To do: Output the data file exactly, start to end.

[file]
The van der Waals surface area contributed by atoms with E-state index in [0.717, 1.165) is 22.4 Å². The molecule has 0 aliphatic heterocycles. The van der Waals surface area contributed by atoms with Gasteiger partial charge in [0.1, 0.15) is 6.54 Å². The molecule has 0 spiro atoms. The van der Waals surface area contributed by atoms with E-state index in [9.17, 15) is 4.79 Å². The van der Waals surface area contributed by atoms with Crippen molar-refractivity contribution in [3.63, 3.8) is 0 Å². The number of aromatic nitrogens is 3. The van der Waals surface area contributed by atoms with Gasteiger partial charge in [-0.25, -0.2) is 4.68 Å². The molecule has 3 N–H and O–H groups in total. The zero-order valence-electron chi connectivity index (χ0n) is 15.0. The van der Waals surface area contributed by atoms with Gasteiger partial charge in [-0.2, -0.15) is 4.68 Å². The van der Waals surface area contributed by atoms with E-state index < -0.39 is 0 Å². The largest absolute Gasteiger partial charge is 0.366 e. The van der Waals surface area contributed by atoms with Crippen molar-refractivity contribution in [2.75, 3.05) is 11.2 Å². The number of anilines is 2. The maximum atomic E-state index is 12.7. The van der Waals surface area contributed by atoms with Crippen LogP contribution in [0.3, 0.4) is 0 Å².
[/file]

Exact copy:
The van der Waals surface area contributed by atoms with E-state index in [0.717, 1.165) is 22.4 Å². The molecule has 0 aliphatic heterocycles. The van der Waals surface area contributed by atoms with Gasteiger partial charge in [0.1, 0.15) is 6.54 Å². The molecule has 0 spiro atoms. The van der Waals surface area contributed by atoms with E-state index in [9.17, 15) is 4.79 Å². The van der Waals surface area contributed by atoms with Crippen molar-refractivity contribution in [3.63, 3.8) is 0 Å². The number of aromatic nitrogens is 3. The van der Waals surface area contributed by atoms with Gasteiger partial charge in [-0.25, -0.2) is 4.68 Å². The molecule has 3 N–H and O–H groups in total. The zero-order valence-electron chi connectivity index (χ0n) is 15.0. The van der Waals surface area contributed by atoms with Gasteiger partial charge in [-0.2, -0.15) is 4.68 Å². The van der Waals surface area contributed by atoms with E-state index < -0.39 is 0 Å². The largest absolute Gasteiger partial charge is 0.366 e. The van der Waals surface area contributed by atoms with Crippen molar-refractivity contribution in [2.75, 3.05) is 11.2 Å². The number of anilines is 2. The maximum atomic E-state index is 12.7. The van der Waals surface area contributed by atoms with Crippen LogP contribution in [0.3, 0.4) is 0 Å².